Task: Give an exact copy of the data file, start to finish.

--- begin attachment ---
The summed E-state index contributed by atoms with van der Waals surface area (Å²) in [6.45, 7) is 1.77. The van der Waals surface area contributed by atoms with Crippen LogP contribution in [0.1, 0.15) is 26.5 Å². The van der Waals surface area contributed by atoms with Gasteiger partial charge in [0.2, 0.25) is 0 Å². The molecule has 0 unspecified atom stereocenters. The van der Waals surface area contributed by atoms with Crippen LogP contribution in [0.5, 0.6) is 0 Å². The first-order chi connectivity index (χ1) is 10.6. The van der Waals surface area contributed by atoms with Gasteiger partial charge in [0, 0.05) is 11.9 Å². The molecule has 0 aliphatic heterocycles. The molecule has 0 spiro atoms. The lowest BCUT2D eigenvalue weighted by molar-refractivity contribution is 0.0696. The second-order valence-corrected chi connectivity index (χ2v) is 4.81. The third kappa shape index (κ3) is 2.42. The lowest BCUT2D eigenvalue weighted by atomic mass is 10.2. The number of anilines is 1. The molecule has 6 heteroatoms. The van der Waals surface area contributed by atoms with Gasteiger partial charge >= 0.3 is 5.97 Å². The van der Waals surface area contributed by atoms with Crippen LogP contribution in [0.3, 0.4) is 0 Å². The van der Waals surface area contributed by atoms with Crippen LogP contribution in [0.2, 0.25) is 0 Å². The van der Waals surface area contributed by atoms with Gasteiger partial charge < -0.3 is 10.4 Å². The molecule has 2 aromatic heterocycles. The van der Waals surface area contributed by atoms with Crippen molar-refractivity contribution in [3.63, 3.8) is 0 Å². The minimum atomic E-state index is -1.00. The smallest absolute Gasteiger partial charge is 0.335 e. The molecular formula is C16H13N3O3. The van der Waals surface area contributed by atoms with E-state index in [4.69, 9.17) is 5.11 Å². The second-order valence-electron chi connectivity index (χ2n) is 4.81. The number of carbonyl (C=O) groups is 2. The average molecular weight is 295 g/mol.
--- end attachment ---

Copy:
The summed E-state index contributed by atoms with van der Waals surface area (Å²) in [6.45, 7) is 1.77. The van der Waals surface area contributed by atoms with Crippen LogP contribution in [0.1, 0.15) is 26.5 Å². The van der Waals surface area contributed by atoms with Gasteiger partial charge in [0.2, 0.25) is 0 Å². The molecule has 0 unspecified atom stereocenters. The van der Waals surface area contributed by atoms with Crippen LogP contribution in [0.5, 0.6) is 0 Å². The first-order chi connectivity index (χ1) is 10.6. The van der Waals surface area contributed by atoms with Gasteiger partial charge in [0, 0.05) is 11.9 Å². The molecule has 0 aliphatic heterocycles. The molecule has 0 spiro atoms. The lowest BCUT2D eigenvalue weighted by molar-refractivity contribution is 0.0696. The second-order valence-corrected chi connectivity index (χ2v) is 4.81. The third kappa shape index (κ3) is 2.42. The lowest BCUT2D eigenvalue weighted by atomic mass is 10.2. The number of anilines is 1. The molecule has 6 heteroatoms. The van der Waals surface area contributed by atoms with Gasteiger partial charge >= 0.3 is 5.97 Å². The van der Waals surface area contributed by atoms with Crippen LogP contribution in [0.3, 0.4) is 0 Å². The van der Waals surface area contributed by atoms with Crippen LogP contribution in [0.2, 0.25) is 0 Å². The van der Waals surface area contributed by atoms with Gasteiger partial charge < -0.3 is 10.4 Å². The molecule has 2 aromatic heterocycles. The van der Waals surface area contributed by atoms with Crippen molar-refractivity contribution in [3.63, 3.8) is 0 Å². The minimum atomic E-state index is -1.00. The smallest absolute Gasteiger partial charge is 0.335 e. The molecular formula is C16H13N3O3. The van der Waals surface area contributed by atoms with E-state index in [4.69, 9.17) is 5.11 Å². The second-order valence-electron chi connectivity index (χ2n) is 4.81. The number of carbonyl (C=O) groups is 2. The average molecular weight is 295 g/mol.